, Volume 331, Issue 1, pp 283-300
Date: 29 Nov 2007

Activation of stem cells in hepatic diseases

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Abstract

The liver has enormous regenerative capacity. Following acute liver injury, hepatocyte division regenerates the parenchyma but, if this capacity is overwhelmed during massive or chronic liver injury, the intrinsic hepatic progenitor cells (HPCs) termed oval cells are activated. These HPCs are bipotential and can regenerate both biliary epithelia and hepatocytes. Multiple signalling pathways contribute to the complex mechanism controlling the behaviour of the HPCs. These signals are delivered primarily by the surrounding microenvironment. During liver disease, stem cells extrinsic to the liver are activated and bone-marrow-derived cells play a role in the generation of fibrosis during liver injury and its resolution. Here, we review our current understanding of the role of stem cells during liver disease and their mechanisms of activation.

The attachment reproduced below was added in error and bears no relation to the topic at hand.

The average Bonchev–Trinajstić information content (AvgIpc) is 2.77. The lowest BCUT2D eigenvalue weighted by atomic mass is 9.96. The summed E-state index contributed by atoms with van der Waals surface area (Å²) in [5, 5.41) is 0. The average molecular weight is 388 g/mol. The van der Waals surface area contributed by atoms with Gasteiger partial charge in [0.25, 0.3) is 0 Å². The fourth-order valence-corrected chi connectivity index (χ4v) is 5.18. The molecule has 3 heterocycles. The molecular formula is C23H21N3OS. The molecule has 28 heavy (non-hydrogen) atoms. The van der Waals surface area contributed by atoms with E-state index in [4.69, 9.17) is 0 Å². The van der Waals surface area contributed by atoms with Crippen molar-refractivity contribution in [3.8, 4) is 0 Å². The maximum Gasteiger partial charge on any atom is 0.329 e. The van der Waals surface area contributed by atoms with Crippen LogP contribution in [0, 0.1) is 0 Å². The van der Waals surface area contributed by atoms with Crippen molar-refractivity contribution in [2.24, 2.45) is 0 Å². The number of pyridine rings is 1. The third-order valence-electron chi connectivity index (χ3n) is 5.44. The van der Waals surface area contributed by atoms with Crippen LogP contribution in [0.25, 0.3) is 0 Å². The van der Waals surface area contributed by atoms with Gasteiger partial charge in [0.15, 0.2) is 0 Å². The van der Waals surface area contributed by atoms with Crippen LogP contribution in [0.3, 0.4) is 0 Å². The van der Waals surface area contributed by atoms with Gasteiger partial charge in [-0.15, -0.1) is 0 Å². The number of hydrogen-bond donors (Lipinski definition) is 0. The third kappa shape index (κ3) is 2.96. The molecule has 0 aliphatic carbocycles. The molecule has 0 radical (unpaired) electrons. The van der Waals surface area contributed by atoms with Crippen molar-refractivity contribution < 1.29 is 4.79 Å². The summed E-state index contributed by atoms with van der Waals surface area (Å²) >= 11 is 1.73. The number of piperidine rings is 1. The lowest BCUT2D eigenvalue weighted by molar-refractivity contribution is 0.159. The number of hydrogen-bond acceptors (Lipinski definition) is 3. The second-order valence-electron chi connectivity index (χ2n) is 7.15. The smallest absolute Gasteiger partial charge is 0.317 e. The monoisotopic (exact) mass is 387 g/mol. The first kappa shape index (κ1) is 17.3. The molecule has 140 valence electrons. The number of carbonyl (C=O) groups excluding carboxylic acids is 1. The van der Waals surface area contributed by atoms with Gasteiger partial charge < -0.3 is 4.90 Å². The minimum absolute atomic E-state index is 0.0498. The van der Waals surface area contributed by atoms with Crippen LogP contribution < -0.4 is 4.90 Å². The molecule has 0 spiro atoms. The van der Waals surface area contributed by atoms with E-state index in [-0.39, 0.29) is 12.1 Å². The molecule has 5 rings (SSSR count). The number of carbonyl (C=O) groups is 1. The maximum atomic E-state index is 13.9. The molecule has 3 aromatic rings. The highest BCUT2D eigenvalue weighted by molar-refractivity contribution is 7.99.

This work was supported by a Wellcome Trust Clinical Training Fellowship to T.G.B.; S.L. is supported by an EASL Sheila Sherlock Fellowship Post-Doctoral Fellowship.